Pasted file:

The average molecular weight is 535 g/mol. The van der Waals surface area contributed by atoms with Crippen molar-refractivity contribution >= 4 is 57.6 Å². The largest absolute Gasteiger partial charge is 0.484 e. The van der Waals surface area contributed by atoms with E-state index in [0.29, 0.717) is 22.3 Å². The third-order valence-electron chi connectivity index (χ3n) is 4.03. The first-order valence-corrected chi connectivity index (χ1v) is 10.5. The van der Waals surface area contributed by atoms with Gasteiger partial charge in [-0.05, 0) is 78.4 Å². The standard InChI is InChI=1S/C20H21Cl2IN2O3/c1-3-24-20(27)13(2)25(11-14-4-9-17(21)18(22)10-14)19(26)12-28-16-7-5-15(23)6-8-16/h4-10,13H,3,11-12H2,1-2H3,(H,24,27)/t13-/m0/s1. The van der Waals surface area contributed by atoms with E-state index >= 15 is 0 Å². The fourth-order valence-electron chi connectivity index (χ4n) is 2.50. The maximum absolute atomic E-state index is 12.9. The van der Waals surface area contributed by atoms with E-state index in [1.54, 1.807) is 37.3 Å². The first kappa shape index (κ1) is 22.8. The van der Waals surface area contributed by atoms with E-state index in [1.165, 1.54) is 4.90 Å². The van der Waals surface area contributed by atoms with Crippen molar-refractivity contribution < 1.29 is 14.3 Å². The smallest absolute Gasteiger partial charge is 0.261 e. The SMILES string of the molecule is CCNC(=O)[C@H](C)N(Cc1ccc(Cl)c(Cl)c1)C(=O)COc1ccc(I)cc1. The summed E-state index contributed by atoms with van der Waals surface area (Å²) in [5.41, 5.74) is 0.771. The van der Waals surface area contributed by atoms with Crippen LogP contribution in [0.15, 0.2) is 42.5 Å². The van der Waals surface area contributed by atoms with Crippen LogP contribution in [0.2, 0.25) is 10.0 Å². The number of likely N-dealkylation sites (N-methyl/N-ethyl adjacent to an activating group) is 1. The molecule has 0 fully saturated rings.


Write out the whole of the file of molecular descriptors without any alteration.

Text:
The average molecular weight is 535 g/mol. The van der Waals surface area contributed by atoms with Crippen molar-refractivity contribution >= 4 is 57.6 Å². The largest absolute Gasteiger partial charge is 0.484 e. The van der Waals surface area contributed by atoms with E-state index in [0.29, 0.717) is 22.3 Å². The third-order valence-electron chi connectivity index (χ3n) is 4.03. The first-order valence-corrected chi connectivity index (χ1v) is 10.5. The van der Waals surface area contributed by atoms with Gasteiger partial charge in [-0.05, 0) is 78.4 Å². The standard InChI is InChI=1S/C20H21Cl2IN2O3/c1-3-24-20(27)13(2)25(11-14-4-9-17(21)18(22)10-14)19(26)12-28-16-7-5-15(23)6-8-16/h4-10,13H,3,11-12H2,1-2H3,(H,24,27)/t13-/m0/s1. The van der Waals surface area contributed by atoms with E-state index >= 15 is 0 Å². The fourth-order valence-electron chi connectivity index (χ4n) is 2.50. The maximum absolute atomic E-state index is 12.9. The van der Waals surface area contributed by atoms with E-state index in [1.54, 1.807) is 37.3 Å². The first kappa shape index (κ1) is 22.8. The van der Waals surface area contributed by atoms with E-state index in [1.165, 1.54) is 4.90 Å². The van der Waals surface area contributed by atoms with Crippen molar-refractivity contribution < 1.29 is 14.3 Å². The smallest absolute Gasteiger partial charge is 0.261 e. The SMILES string of the molecule is CCNC(=O)[C@H](C)N(Cc1ccc(Cl)c(Cl)c1)C(=O)COc1ccc(I)cc1. The summed E-state index contributed by atoms with van der Waals surface area (Å²) in [5.41, 5.74) is 0.771. The van der Waals surface area contributed by atoms with Crippen LogP contribution in [0.15, 0.2) is 42.5 Å². The van der Waals surface area contributed by atoms with Crippen LogP contribution in [0.2, 0.25) is 10.0 Å². The number of likely N-dealkylation sites (N-methyl/N-ethyl adjacent to an activating group) is 1. The molecule has 0 fully saturated rings.